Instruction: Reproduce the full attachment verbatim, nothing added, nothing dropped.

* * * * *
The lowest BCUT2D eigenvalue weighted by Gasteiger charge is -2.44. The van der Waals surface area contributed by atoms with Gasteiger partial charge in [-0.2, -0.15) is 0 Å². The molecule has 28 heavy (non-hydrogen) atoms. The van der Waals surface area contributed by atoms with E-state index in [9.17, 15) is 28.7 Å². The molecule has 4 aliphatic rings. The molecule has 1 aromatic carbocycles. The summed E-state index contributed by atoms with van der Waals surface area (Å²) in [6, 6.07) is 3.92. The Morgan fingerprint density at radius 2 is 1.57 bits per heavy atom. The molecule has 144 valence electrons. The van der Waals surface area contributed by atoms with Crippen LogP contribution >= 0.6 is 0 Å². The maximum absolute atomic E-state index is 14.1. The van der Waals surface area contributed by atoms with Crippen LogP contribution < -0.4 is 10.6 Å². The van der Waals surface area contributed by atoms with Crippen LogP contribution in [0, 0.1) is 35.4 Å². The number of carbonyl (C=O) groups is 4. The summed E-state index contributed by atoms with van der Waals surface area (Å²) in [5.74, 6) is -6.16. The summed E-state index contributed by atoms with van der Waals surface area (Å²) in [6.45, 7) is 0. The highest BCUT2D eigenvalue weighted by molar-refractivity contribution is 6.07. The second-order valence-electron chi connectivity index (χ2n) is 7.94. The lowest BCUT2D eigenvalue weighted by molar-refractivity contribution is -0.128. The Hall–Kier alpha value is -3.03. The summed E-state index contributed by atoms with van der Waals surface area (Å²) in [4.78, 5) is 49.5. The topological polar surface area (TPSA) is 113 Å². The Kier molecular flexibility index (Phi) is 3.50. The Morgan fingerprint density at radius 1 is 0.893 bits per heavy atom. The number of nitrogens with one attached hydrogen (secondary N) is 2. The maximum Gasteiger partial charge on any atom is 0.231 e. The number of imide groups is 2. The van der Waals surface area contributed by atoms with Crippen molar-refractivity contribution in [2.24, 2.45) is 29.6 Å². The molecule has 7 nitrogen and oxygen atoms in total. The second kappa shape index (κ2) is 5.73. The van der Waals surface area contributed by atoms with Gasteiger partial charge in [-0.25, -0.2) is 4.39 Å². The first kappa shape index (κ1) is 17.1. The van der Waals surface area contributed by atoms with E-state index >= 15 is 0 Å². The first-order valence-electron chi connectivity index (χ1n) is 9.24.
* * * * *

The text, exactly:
The lowest BCUT2D eigenvalue weighted by Gasteiger charge is -2.44. The van der Waals surface area contributed by atoms with Gasteiger partial charge in [-0.2, -0.15) is 0 Å². The molecule has 28 heavy (non-hydrogen) atoms. The van der Waals surface area contributed by atoms with E-state index in [9.17, 15) is 28.7 Å². The molecule has 4 aliphatic rings. The molecule has 1 aromatic carbocycles. The summed E-state index contributed by atoms with van der Waals surface area (Å²) in [6, 6.07) is 3.92. The Morgan fingerprint density at radius 2 is 1.57 bits per heavy atom. The molecule has 144 valence electrons. The van der Waals surface area contributed by atoms with Crippen LogP contribution >= 0.6 is 0 Å². The maximum absolute atomic E-state index is 14.1. The van der Waals surface area contributed by atoms with Crippen LogP contribution < -0.4 is 10.6 Å². The van der Waals surface area contributed by atoms with Crippen LogP contribution in [0, 0.1) is 35.4 Å². The number of carbonyl (C=O) groups is 4. The summed E-state index contributed by atoms with van der Waals surface area (Å²) in [5.74, 6) is -6.16. The summed E-state index contributed by atoms with van der Waals surface area (Å²) in [6.45, 7) is 0. The highest BCUT2D eigenvalue weighted by molar-refractivity contribution is 6.07. The second-order valence-electron chi connectivity index (χ2n) is 7.94. The lowest BCUT2D eigenvalue weighted by molar-refractivity contribution is -0.128. The Hall–Kier alpha value is -3.03. The summed E-state index contributed by atoms with van der Waals surface area (Å²) in [4.78, 5) is 49.5. The topological polar surface area (TPSA) is 113 Å². The Kier molecular flexibility index (Phi) is 3.50. The Morgan fingerprint density at radius 1 is 0.893 bits per heavy atom. The number of nitrogens with one attached hydrogen (secondary N) is 2. The maximum Gasteiger partial charge on any atom is 0.231 e. The number of imide groups is 2. The van der Waals surface area contributed by atoms with Crippen molar-refractivity contribution in [2.24, 2.45) is 29.6 Å². The molecule has 7 nitrogen and oxygen atoms in total. The second kappa shape index (κ2) is 5.73. The van der Waals surface area contributed by atoms with Gasteiger partial charge in [-0.25, -0.2) is 4.39 Å². The first kappa shape index (κ1) is 17.1. The van der Waals surface area contributed by atoms with E-state index >= 15 is 0 Å². The first-order valence-electron chi connectivity index (χ1n) is 9.24.